Rik W. Hafer

Money is not the answer

Missouri Gov. Jay Nixon’s State of the State address correctly identified education as a key policy area this year. This is due to the fact that Missouri’s educational record to date is middling at best. Stanford economist Eric Hanushek and his co-authors in a 2012 study compared gains in National Assessment of Educational Progress (NAEP) test scores for math, reading, and science across states. Out of the 41 states for which assessment results are available, Missouri ranks 27th.

Gov. Nixon called upon the legislature to increase spending on K-12 education in Missouri by $278 million in 2014. Will spending more money on educating Missouri children push us to the head of the class? The chart above, taken from the Hanushek study, does not support the governor’s claim. As shown by the experience of many states over the past 20 years, spending more money on education does not guarantee marked improvements in student achievement.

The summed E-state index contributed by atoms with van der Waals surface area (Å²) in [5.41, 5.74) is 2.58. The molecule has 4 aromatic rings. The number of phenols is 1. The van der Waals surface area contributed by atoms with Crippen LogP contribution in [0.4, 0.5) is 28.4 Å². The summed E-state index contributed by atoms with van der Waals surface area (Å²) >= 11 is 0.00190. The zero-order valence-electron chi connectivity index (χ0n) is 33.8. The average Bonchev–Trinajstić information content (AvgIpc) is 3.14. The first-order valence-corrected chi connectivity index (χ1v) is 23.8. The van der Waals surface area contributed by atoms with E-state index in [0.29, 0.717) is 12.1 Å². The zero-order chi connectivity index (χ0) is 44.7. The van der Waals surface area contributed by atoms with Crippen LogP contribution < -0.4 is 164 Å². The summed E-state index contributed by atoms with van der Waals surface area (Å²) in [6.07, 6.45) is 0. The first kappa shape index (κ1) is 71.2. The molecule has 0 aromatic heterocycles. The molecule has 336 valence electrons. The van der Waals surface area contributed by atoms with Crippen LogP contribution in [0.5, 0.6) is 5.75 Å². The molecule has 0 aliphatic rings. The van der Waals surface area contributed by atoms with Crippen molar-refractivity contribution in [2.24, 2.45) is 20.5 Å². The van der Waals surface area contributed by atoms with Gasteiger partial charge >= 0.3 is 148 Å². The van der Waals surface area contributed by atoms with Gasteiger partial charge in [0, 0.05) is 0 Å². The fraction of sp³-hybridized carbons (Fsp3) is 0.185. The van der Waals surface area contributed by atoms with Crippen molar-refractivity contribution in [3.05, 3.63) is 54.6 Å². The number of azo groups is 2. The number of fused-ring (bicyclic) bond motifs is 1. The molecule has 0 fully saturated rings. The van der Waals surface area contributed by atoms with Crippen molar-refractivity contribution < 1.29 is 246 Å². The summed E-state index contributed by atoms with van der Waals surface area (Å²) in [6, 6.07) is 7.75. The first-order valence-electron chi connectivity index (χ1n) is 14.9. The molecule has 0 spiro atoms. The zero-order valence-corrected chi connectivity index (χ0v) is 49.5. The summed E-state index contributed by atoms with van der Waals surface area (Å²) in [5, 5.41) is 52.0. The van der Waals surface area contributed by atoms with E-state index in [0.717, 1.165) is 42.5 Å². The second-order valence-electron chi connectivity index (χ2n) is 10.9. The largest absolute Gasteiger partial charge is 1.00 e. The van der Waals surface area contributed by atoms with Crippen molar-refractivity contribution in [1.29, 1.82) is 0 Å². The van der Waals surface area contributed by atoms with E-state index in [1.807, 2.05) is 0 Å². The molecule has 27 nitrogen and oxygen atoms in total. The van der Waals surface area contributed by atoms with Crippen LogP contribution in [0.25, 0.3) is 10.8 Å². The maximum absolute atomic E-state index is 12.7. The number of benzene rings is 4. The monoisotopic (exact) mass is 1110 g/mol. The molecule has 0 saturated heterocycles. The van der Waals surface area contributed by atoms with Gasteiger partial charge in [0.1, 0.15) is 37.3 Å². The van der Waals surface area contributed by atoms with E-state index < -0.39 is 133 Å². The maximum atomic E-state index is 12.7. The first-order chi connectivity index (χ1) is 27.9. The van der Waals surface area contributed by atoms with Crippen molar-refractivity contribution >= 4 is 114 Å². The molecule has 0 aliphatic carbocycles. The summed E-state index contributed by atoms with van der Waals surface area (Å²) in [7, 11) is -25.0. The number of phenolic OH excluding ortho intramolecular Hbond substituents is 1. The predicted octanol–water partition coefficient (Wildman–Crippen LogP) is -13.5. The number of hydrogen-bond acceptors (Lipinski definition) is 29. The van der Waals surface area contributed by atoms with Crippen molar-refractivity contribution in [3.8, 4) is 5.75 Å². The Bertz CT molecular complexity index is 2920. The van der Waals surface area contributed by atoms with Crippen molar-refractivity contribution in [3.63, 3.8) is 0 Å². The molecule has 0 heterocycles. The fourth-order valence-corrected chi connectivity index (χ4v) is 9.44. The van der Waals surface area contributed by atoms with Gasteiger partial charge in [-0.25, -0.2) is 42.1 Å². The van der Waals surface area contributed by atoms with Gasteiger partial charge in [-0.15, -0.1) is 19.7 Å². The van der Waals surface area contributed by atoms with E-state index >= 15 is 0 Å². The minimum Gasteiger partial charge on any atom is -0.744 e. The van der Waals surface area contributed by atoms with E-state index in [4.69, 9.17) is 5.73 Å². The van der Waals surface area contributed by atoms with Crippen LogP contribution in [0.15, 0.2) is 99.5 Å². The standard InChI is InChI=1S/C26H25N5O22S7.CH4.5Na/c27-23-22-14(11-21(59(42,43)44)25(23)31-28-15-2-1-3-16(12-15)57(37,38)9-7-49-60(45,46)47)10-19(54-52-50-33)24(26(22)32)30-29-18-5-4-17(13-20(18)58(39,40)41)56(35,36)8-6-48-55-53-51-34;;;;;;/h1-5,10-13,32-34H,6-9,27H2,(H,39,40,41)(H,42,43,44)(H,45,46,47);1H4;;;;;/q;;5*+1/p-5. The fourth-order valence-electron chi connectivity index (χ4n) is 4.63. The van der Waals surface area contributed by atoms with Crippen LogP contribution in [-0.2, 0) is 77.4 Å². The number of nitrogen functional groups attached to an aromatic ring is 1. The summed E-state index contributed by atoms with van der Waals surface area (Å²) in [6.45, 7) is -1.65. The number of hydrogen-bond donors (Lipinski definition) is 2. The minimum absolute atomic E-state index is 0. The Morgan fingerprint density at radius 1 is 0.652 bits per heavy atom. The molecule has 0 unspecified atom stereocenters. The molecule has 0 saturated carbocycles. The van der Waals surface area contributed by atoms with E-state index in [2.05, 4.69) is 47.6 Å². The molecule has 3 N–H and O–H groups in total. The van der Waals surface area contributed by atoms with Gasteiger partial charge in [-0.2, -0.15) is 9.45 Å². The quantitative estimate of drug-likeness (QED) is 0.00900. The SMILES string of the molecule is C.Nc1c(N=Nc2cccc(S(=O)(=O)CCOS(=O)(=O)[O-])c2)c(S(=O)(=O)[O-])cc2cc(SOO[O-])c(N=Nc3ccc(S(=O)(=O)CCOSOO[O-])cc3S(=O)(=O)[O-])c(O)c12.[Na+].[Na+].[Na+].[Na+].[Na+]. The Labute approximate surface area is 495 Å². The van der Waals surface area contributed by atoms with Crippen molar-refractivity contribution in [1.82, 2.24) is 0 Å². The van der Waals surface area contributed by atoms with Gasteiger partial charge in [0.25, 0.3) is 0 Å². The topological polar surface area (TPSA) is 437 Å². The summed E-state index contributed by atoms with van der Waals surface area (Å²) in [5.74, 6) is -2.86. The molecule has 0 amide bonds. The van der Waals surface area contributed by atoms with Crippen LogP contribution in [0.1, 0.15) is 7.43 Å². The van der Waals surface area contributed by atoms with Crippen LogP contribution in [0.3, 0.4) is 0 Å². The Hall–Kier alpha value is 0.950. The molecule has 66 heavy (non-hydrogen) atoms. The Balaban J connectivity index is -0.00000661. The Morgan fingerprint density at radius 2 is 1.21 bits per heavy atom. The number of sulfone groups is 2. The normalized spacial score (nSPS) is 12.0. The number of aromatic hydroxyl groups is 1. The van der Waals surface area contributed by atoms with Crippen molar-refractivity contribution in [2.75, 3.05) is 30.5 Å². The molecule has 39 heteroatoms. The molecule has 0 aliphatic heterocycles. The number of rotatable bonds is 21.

The chart above indicates no reliable relationship between spending on education and educational success across states. The correlation is 0.12. In other words, the correlation between spending and student outcomes is essentially zero.

About the Author

Rik Hafer
Research Fellow

Rik Hafer is a Show-Me Institute research fellow and a professor of economics and the Director of the Center for Economics and the Environment at Lindenwood University in Saint Charles, Missouri.